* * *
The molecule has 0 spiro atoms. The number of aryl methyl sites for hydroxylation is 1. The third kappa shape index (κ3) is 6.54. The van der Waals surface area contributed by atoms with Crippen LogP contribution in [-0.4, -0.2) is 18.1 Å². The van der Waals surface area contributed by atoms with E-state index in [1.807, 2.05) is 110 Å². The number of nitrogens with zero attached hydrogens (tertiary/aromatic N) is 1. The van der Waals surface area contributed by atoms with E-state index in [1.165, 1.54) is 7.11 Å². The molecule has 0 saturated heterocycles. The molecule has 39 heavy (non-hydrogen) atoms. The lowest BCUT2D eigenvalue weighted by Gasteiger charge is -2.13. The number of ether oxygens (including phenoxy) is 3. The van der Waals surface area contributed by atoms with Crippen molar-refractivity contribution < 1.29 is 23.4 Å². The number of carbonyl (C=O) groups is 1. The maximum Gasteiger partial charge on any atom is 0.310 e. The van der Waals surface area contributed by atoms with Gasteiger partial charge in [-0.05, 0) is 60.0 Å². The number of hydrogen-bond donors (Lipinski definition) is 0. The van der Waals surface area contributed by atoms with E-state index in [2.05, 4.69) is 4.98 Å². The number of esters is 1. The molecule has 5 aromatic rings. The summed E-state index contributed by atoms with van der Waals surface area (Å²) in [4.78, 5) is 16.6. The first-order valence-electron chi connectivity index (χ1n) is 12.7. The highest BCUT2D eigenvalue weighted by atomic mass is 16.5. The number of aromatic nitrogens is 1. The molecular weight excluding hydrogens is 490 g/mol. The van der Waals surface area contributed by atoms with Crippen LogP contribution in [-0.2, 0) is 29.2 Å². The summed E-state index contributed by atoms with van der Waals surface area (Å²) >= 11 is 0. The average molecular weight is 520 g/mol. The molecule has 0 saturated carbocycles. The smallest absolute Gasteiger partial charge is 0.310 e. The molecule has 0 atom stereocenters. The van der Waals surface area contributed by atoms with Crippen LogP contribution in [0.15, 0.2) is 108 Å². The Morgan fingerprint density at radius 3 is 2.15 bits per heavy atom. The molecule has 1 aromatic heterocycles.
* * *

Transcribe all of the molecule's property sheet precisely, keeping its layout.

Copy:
The molecule has 0 spiro atoms. The number of aryl methyl sites for hydroxylation is 1. The third kappa shape index (κ3) is 6.54. The van der Waals surface area contributed by atoms with Crippen LogP contribution in [-0.4, -0.2) is 18.1 Å². The van der Waals surface area contributed by atoms with E-state index in [1.807, 2.05) is 110 Å². The number of nitrogens with zero attached hydrogens (tertiary/aromatic N) is 1. The van der Waals surface area contributed by atoms with E-state index in [1.165, 1.54) is 7.11 Å². The molecule has 0 saturated heterocycles. The molecule has 39 heavy (non-hydrogen) atoms. The lowest BCUT2D eigenvalue weighted by Gasteiger charge is -2.13. The number of ether oxygens (including phenoxy) is 3. The van der Waals surface area contributed by atoms with Crippen molar-refractivity contribution < 1.29 is 23.4 Å². The number of carbonyl (C=O) groups is 1. The maximum Gasteiger partial charge on any atom is 0.310 e. The van der Waals surface area contributed by atoms with Gasteiger partial charge in [-0.05, 0) is 60.0 Å². The number of hydrogen-bond donors (Lipinski definition) is 0. The van der Waals surface area contributed by atoms with E-state index in [2.05, 4.69) is 4.98 Å². The number of esters is 1. The molecule has 5 aromatic rings. The summed E-state index contributed by atoms with van der Waals surface area (Å²) in [4.78, 5) is 16.6. The first-order valence-electron chi connectivity index (χ1n) is 12.7. The highest BCUT2D eigenvalue weighted by atomic mass is 16.5. The number of aromatic nitrogens is 1. The molecular weight excluding hydrogens is 490 g/mol. The van der Waals surface area contributed by atoms with Crippen LogP contribution in [-0.2, 0) is 29.2 Å². The summed E-state index contributed by atoms with van der Waals surface area (Å²) >= 11 is 0. The average molecular weight is 520 g/mol. The molecule has 0 saturated carbocycles. The smallest absolute Gasteiger partial charge is 0.310 e. The molecule has 0 atom stereocenters. The van der Waals surface area contributed by atoms with Crippen LogP contribution in [0.15, 0.2) is 108 Å². The Morgan fingerprint density at radius 3 is 2.15 bits per heavy atom. The molecule has 1 aromatic heterocycles.